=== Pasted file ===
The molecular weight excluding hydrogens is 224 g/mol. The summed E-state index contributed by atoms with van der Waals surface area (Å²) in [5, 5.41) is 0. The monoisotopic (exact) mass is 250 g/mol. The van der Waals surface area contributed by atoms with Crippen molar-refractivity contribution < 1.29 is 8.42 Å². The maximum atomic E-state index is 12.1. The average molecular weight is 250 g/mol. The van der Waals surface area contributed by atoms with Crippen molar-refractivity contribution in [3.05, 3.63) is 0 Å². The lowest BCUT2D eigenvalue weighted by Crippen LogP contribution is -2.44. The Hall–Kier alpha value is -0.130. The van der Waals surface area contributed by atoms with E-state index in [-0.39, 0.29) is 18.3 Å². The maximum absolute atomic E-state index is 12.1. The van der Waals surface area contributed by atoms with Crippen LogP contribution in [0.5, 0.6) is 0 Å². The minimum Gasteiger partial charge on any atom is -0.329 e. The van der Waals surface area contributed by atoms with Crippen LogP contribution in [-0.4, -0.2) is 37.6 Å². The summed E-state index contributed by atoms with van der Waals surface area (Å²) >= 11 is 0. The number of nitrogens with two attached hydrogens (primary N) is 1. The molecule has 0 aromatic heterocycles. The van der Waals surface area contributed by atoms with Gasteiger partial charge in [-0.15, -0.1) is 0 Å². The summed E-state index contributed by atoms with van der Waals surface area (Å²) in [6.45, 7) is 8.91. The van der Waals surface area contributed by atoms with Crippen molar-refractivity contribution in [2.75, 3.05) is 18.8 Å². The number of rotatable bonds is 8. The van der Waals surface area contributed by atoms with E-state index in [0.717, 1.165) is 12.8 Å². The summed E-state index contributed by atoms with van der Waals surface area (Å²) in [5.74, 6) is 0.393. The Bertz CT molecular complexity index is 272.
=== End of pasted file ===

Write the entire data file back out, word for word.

The molecular weight excluding hydrogens is 224 g/mol. The summed E-state index contributed by atoms with van der Waals surface area (Å²) in [5, 5.41) is 0. The monoisotopic (exact) mass is 250 g/mol. The van der Waals surface area contributed by atoms with Crippen molar-refractivity contribution < 1.29 is 8.42 Å². The maximum atomic E-state index is 12.1. The average molecular weight is 250 g/mol. The van der Waals surface area contributed by atoms with Crippen molar-refractivity contribution in [3.05, 3.63) is 0 Å². The lowest BCUT2D eigenvalue weighted by Crippen LogP contribution is -2.44. The Hall–Kier alpha value is -0.130. The van der Waals surface area contributed by atoms with E-state index in [-0.39, 0.29) is 18.3 Å². The maximum absolute atomic E-state index is 12.1. The van der Waals surface area contributed by atoms with Crippen LogP contribution in [0.5, 0.6) is 0 Å². The minimum Gasteiger partial charge on any atom is -0.329 e. The van der Waals surface area contributed by atoms with Crippen LogP contribution in [-0.4, -0.2) is 37.6 Å². The summed E-state index contributed by atoms with van der Waals surface area (Å²) >= 11 is 0. The number of nitrogens with two attached hydrogens (primary N) is 1. The molecule has 0 aromatic heterocycles. The van der Waals surface area contributed by atoms with Gasteiger partial charge in [-0.15, -0.1) is 0 Å². The summed E-state index contributed by atoms with van der Waals surface area (Å²) in [6.45, 7) is 8.91. The van der Waals surface area contributed by atoms with Crippen molar-refractivity contribution in [2.75, 3.05) is 18.8 Å². The number of rotatable bonds is 8. The van der Waals surface area contributed by atoms with E-state index in [0.717, 1.165) is 12.8 Å². The summed E-state index contributed by atoms with van der Waals surface area (Å²) in [5.74, 6) is 0.393. The Bertz CT molecular complexity index is 272.